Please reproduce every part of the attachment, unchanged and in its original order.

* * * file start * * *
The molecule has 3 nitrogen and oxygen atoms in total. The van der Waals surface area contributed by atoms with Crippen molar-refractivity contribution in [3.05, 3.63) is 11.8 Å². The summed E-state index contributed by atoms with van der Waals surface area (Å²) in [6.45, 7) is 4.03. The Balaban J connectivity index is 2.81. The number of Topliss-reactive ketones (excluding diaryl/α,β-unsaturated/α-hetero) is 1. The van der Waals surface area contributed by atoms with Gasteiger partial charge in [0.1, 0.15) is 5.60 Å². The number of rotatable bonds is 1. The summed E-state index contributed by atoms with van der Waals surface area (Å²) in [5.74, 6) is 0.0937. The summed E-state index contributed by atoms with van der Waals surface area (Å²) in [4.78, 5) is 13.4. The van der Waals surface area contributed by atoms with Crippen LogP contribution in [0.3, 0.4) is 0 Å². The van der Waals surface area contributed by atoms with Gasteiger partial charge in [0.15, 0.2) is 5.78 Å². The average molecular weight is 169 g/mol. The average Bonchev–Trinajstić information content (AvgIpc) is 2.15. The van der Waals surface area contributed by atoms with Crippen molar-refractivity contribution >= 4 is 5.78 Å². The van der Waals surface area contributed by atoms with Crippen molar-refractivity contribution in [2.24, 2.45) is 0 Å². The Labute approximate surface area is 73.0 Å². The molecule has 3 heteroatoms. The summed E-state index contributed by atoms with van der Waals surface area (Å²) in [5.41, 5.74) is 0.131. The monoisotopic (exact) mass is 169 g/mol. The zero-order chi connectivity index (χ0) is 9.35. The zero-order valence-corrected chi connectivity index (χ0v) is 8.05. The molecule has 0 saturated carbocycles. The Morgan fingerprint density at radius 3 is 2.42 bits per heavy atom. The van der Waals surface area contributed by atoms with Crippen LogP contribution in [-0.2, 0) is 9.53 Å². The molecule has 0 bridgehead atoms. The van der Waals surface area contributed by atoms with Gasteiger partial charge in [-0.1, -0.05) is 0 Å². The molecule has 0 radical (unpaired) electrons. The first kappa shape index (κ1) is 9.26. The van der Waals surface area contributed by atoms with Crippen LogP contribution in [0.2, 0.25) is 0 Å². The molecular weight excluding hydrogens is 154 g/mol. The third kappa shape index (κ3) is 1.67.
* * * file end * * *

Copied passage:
The molecule has 3 nitrogen and oxygen atoms in total. The van der Waals surface area contributed by atoms with Crippen molar-refractivity contribution in [3.05, 3.63) is 11.8 Å². The summed E-state index contributed by atoms with van der Waals surface area (Å²) in [6.45, 7) is 4.03. The Balaban J connectivity index is 2.81. The number of Topliss-reactive ketones (excluding diaryl/α,β-unsaturated/α-hetero) is 1. The van der Waals surface area contributed by atoms with Gasteiger partial charge in [0.1, 0.15) is 5.60 Å². The number of rotatable bonds is 1. The summed E-state index contributed by atoms with van der Waals surface area (Å²) in [5.74, 6) is 0.0937. The summed E-state index contributed by atoms with van der Waals surface area (Å²) in [4.78, 5) is 13.4. The van der Waals surface area contributed by atoms with Crippen LogP contribution in [0.3, 0.4) is 0 Å². The van der Waals surface area contributed by atoms with Gasteiger partial charge in [0.15, 0.2) is 5.78 Å². The average molecular weight is 169 g/mol. The average Bonchev–Trinajstić information content (AvgIpc) is 2.15. The van der Waals surface area contributed by atoms with Crippen molar-refractivity contribution >= 4 is 5.78 Å². The van der Waals surface area contributed by atoms with Crippen molar-refractivity contribution in [2.24, 2.45) is 0 Å². The Labute approximate surface area is 73.0 Å². The molecule has 3 heteroatoms. The summed E-state index contributed by atoms with van der Waals surface area (Å²) in [5.41, 5.74) is 0.131. The monoisotopic (exact) mass is 169 g/mol. The zero-order chi connectivity index (χ0) is 9.35. The zero-order valence-corrected chi connectivity index (χ0v) is 8.05. The molecule has 0 saturated carbocycles. The Morgan fingerprint density at radius 3 is 2.42 bits per heavy atom. The van der Waals surface area contributed by atoms with Crippen LogP contribution in [-0.2, 0) is 9.53 Å². The molecule has 0 bridgehead atoms. The van der Waals surface area contributed by atoms with Gasteiger partial charge in [-0.1, -0.05) is 0 Å². The molecule has 0 radical (unpaired) electrons. The first kappa shape index (κ1) is 9.26. The van der Waals surface area contributed by atoms with Crippen LogP contribution in [0.2, 0.25) is 0 Å². The molecular weight excluding hydrogens is 154 g/mol. The third kappa shape index (κ3) is 1.67.